“That's a fancy-looking new camera you've got there.”
You're with a friend of yours in a park. You notice that he has a new camera that looks expensive. You want to say something about it in a playful way.
That's a fancy-looking new camera you've got there.
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"Fancy" things are high-quality, expensive, and sophisticated.
People who aren't rich or sophisticated tend to use the word "fancy". It sounds like a word that someone from the country uses when talking about things that rich people have. For example:
I may not have fancy clothes or an expensive car, but I work hard for my money.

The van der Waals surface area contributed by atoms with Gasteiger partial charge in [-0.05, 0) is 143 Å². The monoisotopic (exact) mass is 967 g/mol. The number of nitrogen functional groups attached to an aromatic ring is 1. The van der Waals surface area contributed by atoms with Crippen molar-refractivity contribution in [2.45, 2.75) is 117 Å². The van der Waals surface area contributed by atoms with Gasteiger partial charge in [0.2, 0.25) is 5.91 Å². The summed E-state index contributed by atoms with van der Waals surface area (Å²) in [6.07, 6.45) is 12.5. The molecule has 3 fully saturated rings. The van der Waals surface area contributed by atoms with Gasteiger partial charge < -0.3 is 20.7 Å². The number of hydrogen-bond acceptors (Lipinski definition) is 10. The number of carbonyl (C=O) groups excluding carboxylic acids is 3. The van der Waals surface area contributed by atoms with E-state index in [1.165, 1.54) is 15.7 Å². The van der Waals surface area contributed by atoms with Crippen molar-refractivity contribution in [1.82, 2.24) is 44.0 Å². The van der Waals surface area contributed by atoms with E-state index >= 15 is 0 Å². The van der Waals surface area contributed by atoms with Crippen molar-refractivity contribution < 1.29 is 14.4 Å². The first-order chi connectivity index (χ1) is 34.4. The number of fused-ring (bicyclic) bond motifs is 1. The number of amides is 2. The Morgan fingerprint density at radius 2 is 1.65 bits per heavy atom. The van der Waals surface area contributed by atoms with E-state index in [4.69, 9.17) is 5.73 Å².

In the example above, the speaker might have used the word "fancy" as a joke.
You can put "-looking" on the end of an adjective to show that it's specifically talking about how something looks:
We went out to a really trendy-looking restaurant.
That's a (adjective)(noun) you've got there.
When you want to start a conversation about something that a person has, use this phrase. It sounds casual and fun:
That's an awfully big hat you've got there.
That's a nice car you've got there.